Back to School…and the School of Grace {my August column, The Catholic Post}

Following is my August column that appears in this weekend’s print edition of The Catholic Post.

Now that back-to-school is in full swing, the focus is on getting children ready for school. It’s admirable to want our kids to have a good start to the school year. At the same time, keeping in mind that families are the first “school of Christian life,” as the Catechism of the Catholic Church tells us, we need to focus.

Parents are meant to take heart the words of the Catechism, “The family home is rightly called “the domestic church,” a community of grace and prayer, a school of human virtues and of Christian charity.” (CCC 1666)

But for those of us who have trouble getting kids to try new vegetables or be diligent in doing their homework, creating a “domestic church” can seem more daunting than inspiring. Fortunately, we don’t have to go it alone. Here’s just a small sample of many new books out to help families in the school of grace.

 


A Little Book About Confession for Children by Kendra Tierney

Tierney writes and shares designs about family & faith at her blog “Catholic All Year,” and her first book also has this accomplished, encouraging voice.

At first glance, A Little Book About Confession for Children looks like it would be ideal for second graders and other small children preparing for their First Holy Communion. And that is true.

But limiting the book to younger ages would be a mistake, because this book has terrific and simple content for kids of any age, and even adults. The Q&A format of the book lends itself to short discussion or reading. It’s an edifying and enriching read for both parents and children.

Two standouts in A Little Book of Confession: mini-biographies of five saints, including St. Josemaria Escriva, and St. John Bosco, who have a special connection with confession; and two examinations of conscience that provide sensible guidance for kids on how to make a good confession.


The Story of Saint John Paul II: A Boy Who Became Pope by Fabiola Garza.

This book, available in both hardcover and e-book with audio, is a charmingly illustrated biography of one of the church’s newest saints. It looks and reads like a picture book, but it covers Karol Wojtyla’s life from his childhood through to his election as Holy Father, with a tenderness and truth that even older readers will find of interest.

Tell Me About the Catholic Faith: From the Bible to the Sacraments an Ignatius Press/Magnificat book, is part catechism, part almanac about Scripture, Church history, and the current life of the Church. It’s a well-illustrated, interesting, and surprising read, for children ages six and up.

For the youngest readers (ages three to six), there’s a version of Tell Me About the Catholic Faith for Small Children, with even simpler words, more illustrations, but still highly readable and endearing for parents and other grown-ups to read with their children.

Finally, a book not for children specifically, for families, especially those with smaller children around.

The Little Oratory: A Beginner’s Guide to Praying In the Home is a superbly designed and right-sized volume on bringing beauty into the home, co-written by David Clayton and Leila Marie Lawler.

Clayton, an artist, Catholic convert, and blogger (The Way of Beauty), and Lawler, co-creator of the popular and gorgeous Catholic lifestyle blog “Like Mother, Like Daughter,”  have teamed up to provide a lovely, gentle introduction to the concept of creating a “little oratory” or prayer space, in the home.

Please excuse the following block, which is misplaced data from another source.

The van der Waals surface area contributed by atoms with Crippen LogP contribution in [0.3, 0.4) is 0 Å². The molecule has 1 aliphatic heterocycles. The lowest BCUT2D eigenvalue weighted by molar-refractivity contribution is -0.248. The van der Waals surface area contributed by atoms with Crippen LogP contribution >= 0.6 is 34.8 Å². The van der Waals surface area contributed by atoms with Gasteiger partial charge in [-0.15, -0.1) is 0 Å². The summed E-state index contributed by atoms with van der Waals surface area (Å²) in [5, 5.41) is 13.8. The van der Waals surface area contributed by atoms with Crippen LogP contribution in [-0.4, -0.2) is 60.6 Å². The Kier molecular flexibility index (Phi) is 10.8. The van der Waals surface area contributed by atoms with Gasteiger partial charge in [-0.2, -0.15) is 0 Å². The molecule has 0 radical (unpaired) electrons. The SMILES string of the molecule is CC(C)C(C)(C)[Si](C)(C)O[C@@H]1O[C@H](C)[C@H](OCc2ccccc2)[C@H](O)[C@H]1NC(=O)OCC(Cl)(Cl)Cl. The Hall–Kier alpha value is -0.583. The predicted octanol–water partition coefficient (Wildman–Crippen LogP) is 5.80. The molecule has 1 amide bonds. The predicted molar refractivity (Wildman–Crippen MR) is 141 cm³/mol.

Fans of “Auntie Leila” will  find more of Lawler’s directive and yet never scrupulous advice about creating beauty and a spirit of prayer in the home. There are gracefully simple illustrations by Lawler’s daughter, artist Dierdre Folley, sprinkled throughout the book, as well as eight full-color icons, suitable for framing, by David Clayton at the back of the book. It’s a great mixture.

There’s a lot to explore and absorb in The Little Oratory. What feature do I love best? The repeated caution to not try to do everything suggested, or feel inadequate, because of how you are implementing prayer and a life of beauty your own domestic church, e.g.: “So please take all these suggestions as being offered with the utmost respect for the genius of the household—your family’s own creativity.”

For instance, the members of our family (in varying combinations) often do our “lectio divina” of Mass readings while an adult is driving and kids do the reading. Trust me, there’s no pleasingly designed, soothing prayer corner in my minivan, and don’t tell me if there is one in yours. And yet, we have had some great prayer and insights in our traveling domestic church, and in our sometimes-messy home. The goal is always progress, not perfection.

But this book is not just a book about creating a home space for prayer, thought that is primary in the early chapters. It’s also about creating a culture of beauty in the wider world. The appendices, with case studies about applying the principles of beauty in a business setting, to singing Vespers in a Veterans Hospital to bring beauty and prayer to the patients, are intriguing and not to be missed.

Reading a book like The Little Oratory with the right spirit of receptivity (more: “here are some good ideas,” less: “I must do all of this right now!”) can offer a path to making one’s own home, and community, more receptive to beauty. With this foundation, families and individuals have the chance to flourish in grace.

You might also be interested to know:

*If illustrator Deirdre Folley’s name sounds familiar to local women, perhaps it’s because she spoke at this year’s Behold Conference. (She also married a from -Peoria young man).

*For local readers , Leila Lawler will be speaking at St Patrick’s Church in Washington this coming weekend. Here are the details:

Leila Lawler talk announcement